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Structural and Environmental Characteristics of Extratropical Cyclones that Cause Tornado Outbreaks in the Warm Sector: A Composite Study

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  • 1 Atmosphere and Ocean Research Institute, University of Tokyo, Kashiwa, Japan
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Abstract

The structural and environmental characteristics of extratropical cyclones that cause tornado outbreaks [outbreak cyclones (OCs)] and that do not [nonoutbreak cyclones (NOCs)] are examined using the Japanese 55-year Reanalysis dataset (JRA-55). Composite analyses show differences between OCs and NOCs: for OCs, storm relative environmental helicity (SREH) and convective available potential energy (CAPE) are notably larger, and the areas in which these parameters have significant values are wider in the warm sector than they are for NOCs. The larger CAPE in OCs is due to larger amounts of low-level water vapor, while the greater SREH is due to stronger low-level southerly wind.

The composite analyses for environmental fields defined by 20-day means suggest that environmental meridional flows have the potential to advect large amounts of warm and moist air northward, creating atmospheric instability in the troposphere that contributes to the occurrence of a tornado outbreak. A piecewise potential vorticity (PV) diagnosis shows that low- to midlevel PV anomalies are the main contributor to the difference in the low-level winds between OCs and NOCs, whereas upper-level PV anomalies make only a minor contribution.

An examination of the structures of the extratropical cyclones and the upper-level jet stream suggests that the difference in the low-level winds between OCs and NOCs is due to differences in the structure of the jet stream. The OCs develop when the jet stream displays larger anticyclonic shear. This causes a more meridionally elongated structure of OCs, resulting in stronger low-level winds in the southeastern quadrant of the cyclones.

Corresponding author address: Eigo Tochimoto, Atmosphere and Ocean Research Institute, The University of Tokyo, 5-1-5, Kashiwanoha, Kashiwa, Chiba 277-8564, Japan. E-mail: tochimoto@aori.u-tokyo.ac.jp

Abstract

The structural and environmental characteristics of extratropical cyclones that cause tornado outbreaks [outbreak cyclones (OCs)] and that do not [nonoutbreak cyclones (NOCs)] are examined using the Japanese 55-year Reanalysis dataset (JRA-55). Composite analyses show differences between OCs and NOCs: for OCs, storm relative environmental helicity (SREH) and convective available potential energy (CAPE) are notably larger, and the areas in which these parameters have significant values are wider in the warm sector than they are for NOCs. The larger CAPE in OCs is due to larger amounts of low-level water vapor, while the greater SREH is due to stronger low-level southerly wind.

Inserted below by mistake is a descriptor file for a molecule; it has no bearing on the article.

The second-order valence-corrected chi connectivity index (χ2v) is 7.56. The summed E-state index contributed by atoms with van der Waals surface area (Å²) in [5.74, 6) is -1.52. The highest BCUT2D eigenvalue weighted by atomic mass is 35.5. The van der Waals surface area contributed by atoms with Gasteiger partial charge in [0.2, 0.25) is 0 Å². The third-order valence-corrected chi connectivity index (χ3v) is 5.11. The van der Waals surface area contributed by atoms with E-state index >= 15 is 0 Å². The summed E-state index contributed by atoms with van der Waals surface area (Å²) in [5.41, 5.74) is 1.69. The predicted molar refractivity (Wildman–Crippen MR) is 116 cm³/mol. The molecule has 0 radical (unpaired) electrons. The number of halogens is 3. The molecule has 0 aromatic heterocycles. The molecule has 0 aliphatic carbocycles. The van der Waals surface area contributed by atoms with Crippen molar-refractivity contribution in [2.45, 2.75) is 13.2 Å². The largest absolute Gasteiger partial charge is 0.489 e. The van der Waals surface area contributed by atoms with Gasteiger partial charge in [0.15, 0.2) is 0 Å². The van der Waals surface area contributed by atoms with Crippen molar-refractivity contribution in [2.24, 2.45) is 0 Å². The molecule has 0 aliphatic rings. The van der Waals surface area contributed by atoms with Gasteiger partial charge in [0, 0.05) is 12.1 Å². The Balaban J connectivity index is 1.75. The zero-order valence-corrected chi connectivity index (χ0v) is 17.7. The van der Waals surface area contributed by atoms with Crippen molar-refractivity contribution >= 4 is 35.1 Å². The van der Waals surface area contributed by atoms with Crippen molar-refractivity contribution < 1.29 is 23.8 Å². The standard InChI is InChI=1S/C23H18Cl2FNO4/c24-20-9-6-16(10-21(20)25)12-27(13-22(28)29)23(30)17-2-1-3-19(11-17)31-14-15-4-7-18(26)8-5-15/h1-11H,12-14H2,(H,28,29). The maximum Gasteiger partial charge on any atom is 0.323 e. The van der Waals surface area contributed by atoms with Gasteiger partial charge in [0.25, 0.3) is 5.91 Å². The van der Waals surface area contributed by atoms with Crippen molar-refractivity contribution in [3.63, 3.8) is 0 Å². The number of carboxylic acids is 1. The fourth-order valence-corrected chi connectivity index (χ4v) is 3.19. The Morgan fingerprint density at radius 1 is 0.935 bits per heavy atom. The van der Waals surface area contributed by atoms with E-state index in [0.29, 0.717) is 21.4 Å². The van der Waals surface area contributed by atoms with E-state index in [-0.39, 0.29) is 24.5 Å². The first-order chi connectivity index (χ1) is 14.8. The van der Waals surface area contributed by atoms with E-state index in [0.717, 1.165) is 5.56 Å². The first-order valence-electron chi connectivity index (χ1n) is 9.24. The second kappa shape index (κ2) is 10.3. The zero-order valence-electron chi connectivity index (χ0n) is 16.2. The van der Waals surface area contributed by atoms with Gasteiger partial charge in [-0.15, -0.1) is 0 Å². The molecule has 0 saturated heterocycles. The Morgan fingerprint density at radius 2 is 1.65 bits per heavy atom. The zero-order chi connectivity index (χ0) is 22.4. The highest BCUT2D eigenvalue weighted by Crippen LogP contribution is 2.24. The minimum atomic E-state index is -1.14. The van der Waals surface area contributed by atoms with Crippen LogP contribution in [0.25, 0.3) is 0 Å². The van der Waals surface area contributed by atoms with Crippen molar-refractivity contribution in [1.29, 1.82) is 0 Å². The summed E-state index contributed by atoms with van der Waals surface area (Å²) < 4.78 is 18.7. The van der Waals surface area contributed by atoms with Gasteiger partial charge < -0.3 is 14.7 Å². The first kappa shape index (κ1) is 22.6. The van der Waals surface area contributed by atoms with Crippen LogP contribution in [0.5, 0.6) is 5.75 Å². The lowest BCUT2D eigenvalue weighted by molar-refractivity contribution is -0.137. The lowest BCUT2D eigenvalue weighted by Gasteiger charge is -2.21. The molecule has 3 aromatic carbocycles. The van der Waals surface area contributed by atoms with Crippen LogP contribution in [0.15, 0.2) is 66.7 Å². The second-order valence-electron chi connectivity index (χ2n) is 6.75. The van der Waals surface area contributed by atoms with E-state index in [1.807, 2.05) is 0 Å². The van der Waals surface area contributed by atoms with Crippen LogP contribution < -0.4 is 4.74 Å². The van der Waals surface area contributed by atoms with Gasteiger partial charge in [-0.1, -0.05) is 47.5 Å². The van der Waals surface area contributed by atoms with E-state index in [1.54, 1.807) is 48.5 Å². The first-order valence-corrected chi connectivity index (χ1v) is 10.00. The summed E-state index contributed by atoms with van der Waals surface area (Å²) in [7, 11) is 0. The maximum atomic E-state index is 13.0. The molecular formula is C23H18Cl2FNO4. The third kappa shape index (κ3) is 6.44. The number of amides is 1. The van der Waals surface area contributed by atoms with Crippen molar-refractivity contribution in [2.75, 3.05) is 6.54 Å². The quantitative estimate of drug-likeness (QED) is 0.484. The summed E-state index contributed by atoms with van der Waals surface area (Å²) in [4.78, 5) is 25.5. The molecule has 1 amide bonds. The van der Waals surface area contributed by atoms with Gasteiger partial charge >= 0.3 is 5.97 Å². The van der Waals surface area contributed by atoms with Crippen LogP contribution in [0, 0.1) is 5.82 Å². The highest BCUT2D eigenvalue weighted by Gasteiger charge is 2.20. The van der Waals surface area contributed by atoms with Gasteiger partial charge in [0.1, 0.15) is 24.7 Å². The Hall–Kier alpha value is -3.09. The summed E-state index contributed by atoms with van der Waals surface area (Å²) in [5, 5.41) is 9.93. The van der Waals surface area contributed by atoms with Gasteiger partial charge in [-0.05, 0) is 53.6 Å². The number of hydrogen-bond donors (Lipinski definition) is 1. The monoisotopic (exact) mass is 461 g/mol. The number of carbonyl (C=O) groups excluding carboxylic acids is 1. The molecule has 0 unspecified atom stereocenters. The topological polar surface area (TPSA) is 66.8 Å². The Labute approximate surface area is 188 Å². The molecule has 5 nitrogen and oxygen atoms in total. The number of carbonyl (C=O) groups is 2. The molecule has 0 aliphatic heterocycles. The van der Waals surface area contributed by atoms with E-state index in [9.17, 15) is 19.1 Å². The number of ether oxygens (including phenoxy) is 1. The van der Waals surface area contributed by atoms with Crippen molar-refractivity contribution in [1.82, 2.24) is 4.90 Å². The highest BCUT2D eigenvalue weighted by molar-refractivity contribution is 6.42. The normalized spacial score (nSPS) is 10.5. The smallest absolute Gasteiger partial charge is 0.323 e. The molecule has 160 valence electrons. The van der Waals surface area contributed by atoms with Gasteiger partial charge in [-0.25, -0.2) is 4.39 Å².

The composite analyses for environmental fields defined by 20-day means suggest that environmental meridional flows have the potential to advect large amounts of warm and moist air northward, creating atmospheric instability in the troposphere that contributes to the occurrence of a tornado outbreak. A piecewise potential vorticity (PV) diagnosis shows that low- to midlevel PV anomalies are the main contributor to the difference in the low-level winds between OCs and NOCs, whereas upper-level PV anomalies make only a minor contribution.

An examination of the structures of the extratropical cyclones and the upper-level jet stream suggests that the difference in the low-level winds between OCs and NOCs is due to differences in the structure of the jet stream. The OCs develop when the jet stream displays larger anticyclonic shear. This causes a more meridionally elongated structure of OCs, resulting in stronger low-level winds in the southeastern quadrant of the cyclones.

Corresponding author address: Eigo Tochimoto, Atmosphere and Ocean Research Institute, The University of Tokyo, 5-1-5, Kashiwanoha, Kashiwa, Chiba 277-8564, Japan. E-mail: tochimoto@aori.u-tokyo.ac.jp
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